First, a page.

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Medicare

Medicare

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CODING AND REIMBURSEMENT | Advanced Beneficiary Notice of Noncoverage Use: Mandatory or Voluntary?

Understanding the correct use of the Advance Beneficiary Notice of Noncoverage (ABN) Form CMS-R-131 is important to ensure billing compliance for traditional Medicare (Part B). Audiologists may face challenges determining when Medicare covers a service and when an ABN is required. Federal law requires that providers, including audiologists, must notify a Medicare beneficiary in advance when a service that Medicare typically covers is likely to be denied and/or when the item or service is not considered by Medicare to be medically reasonable and necessary. The ABN meets this requirement.

Topic(s): Medicare, Coding, Reimbursement, Centers for Medicare and Medicaid Services (CMS), Balance/Vestibular

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CODING AND REIMBURSEMENT | New Medicare LCD Process—What You Need to Know

Local coverage determination (LCD) policies issued by Medicare administrative contractors (MACs) serve as the workhorse of Medicare coverage policy. About 90 percent of coverage determinations are made through LCDs. Coverage policies include a defined list of services the insurer will cover and specific exclusions. Medicare provides coverage of services that are determined to be “reasonable and necessary” for Medicare beneficiaries. If a specific item or service is not covered under an LCD, this does not mean it isn’t covered. Claims may be adjudicated on a case-by-case basis.

Topic(s): Coding, Reimbursement, Practice Management, Medicare, Medicaid, Local coverage determination (LCD), Medicare administrative contractors (MACs), Centers for Medicare and Medicaid Services (CMS)

Publication Issue: Audiology Today May/June 2019

Audiology Today Mar/Apr 2019…What’s Inside This Issue?

The editorial team and I are so happy to announce the content for this latest issue of Audiology Today. We are featuring a number of comprehensive, relevant, and interesting articles, as well as some short reads on public relations, coding and reimbursement, and audiology advocacy.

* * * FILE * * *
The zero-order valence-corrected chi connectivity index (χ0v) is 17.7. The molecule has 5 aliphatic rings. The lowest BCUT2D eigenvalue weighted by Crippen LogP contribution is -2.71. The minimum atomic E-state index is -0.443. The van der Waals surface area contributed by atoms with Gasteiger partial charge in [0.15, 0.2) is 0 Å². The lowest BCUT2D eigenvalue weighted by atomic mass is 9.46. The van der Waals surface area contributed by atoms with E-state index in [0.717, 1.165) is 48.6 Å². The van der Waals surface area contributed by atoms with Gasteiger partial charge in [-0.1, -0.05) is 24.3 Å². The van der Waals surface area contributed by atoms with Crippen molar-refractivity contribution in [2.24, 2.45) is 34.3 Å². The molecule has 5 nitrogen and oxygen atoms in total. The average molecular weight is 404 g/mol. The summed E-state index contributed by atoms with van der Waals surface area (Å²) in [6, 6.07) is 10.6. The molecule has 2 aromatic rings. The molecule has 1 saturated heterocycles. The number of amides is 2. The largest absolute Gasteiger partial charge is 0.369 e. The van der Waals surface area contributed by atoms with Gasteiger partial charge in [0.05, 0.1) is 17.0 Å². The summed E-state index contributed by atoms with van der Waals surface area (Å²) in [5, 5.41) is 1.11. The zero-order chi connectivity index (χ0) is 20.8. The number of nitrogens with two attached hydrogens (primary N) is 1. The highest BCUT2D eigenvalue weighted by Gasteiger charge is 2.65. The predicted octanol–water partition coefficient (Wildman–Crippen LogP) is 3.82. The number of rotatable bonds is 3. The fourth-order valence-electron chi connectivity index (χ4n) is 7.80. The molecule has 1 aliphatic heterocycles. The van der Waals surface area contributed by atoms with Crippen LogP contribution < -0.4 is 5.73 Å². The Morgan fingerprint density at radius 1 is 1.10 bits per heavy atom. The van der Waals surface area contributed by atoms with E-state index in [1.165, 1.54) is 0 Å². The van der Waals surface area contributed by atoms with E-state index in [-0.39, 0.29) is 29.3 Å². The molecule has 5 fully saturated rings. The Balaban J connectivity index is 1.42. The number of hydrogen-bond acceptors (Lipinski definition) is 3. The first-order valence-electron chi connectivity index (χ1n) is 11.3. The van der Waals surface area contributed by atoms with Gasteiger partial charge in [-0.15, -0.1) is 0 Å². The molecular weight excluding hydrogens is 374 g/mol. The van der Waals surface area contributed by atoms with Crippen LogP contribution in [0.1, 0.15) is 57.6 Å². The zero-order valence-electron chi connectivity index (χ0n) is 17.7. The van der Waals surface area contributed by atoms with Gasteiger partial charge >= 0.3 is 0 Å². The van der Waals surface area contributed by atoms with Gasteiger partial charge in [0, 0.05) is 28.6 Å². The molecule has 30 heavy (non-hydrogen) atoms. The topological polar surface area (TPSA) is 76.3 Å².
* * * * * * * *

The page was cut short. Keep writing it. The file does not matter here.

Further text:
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CODING AND REIMBURSEMENT | Coding Update: Contralateral Routing Device

The American Academy of Audiology (the Academy) and others recently requested revisions for codes and code descriptors in the CROS/BiCROS family and Centers for Medicare and Medicaid Services approved many of the proposed changes. The groups requested the changes to reflect changes in CROS/BiCROS technology. 

Topic(s): Audiologist, Binaural, Behind The Ear (BTE), Bilateral microphones with contralateral routing of signal (BiCROS), Contralateral Routing of Signal (CROS), In The Ear (ITE), Hearing Aids, Coding, Reimbursement, Practice Management, Medicaid, Medicare, Fitting, Sensorineural Hearing Loss

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Publication Issue: Audiology Today March/April 2019

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Medicare, Hearing Care, and Audiology: Data-Driven Perspectives

For the public at large, Medicare evokes the concept of a health insurance plan for the aged or retired population. Created in 1965 to provide a safety net for older individuals who faced substantial medical problems, the benefits available to Medicare beneficiaries are generally more limited than those available through private health insurance plans. Medicare has four parts (Medicare.com, 2018) as summarized in Table 1.  

Topic(s): CPT - Current Procedural Terminology, Medicaid, Medicare, Coding, Reimbursement, Practice Management

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Eyes, Ears, & Teeth

In the March/April 2018 issue of Audiology Today, I compared the professions of audiology and optometry and examined some of the successes of optometry in establishing autonomy and an expanded scope of practice. You may want to stop here and give it a read. I’ll wait.

Glad you came back.

Topic(s): Bone-Conduction Implant (BCI), Cochlear Implants (CI), Medicaid, Medicare, Middle Ear, Coding

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CODING AND REIMBURSEMENT | CMS Includes Audiologists in the QPP

Under the final Quality Payment Program (QPP) rule for 2019, the Centers for Medicare and Medicaid Services (CMS) announced that audiologists will be considered “eligible clinicians” for QPP participation, effective January 1, 2019. The QPP replaced the Sustainable Growth Rate (SGR) formula that for many years served as the underpinning of Medicare provider payment. 

Topic(s): Audiologist, Medicaid, Medicare, Coding, Compliance, Reimbursement, Practice Management

Hearing Care Access?

Professional issues in audiology were spotlighted in a recent JAMA opinion piece. The authors of the article highlight the importance of services provided by audiologists being covered by Medicare. They posit that while the OTC legislation may result in greater access to devices, the inability to bill insurances for the requisite rehabilitative services that were typically bundled into traditional hearing aid fittings and purchases may still remain a barrier to those in need. 

Reference

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Medicare Telehealth Parity Act of 2017 Would Expand Role of Audiology

Much of the focus of the Over-the-Counter (OTC) Hearing Aid Act of 2017 (S.670 and H.R.1652) has been on improving accessibility and affordability to hearing aids by providing a “do-it-yourself” (DIY) distribution channel for patients who are comfortable with self-assessment and fitting of hearing aids.

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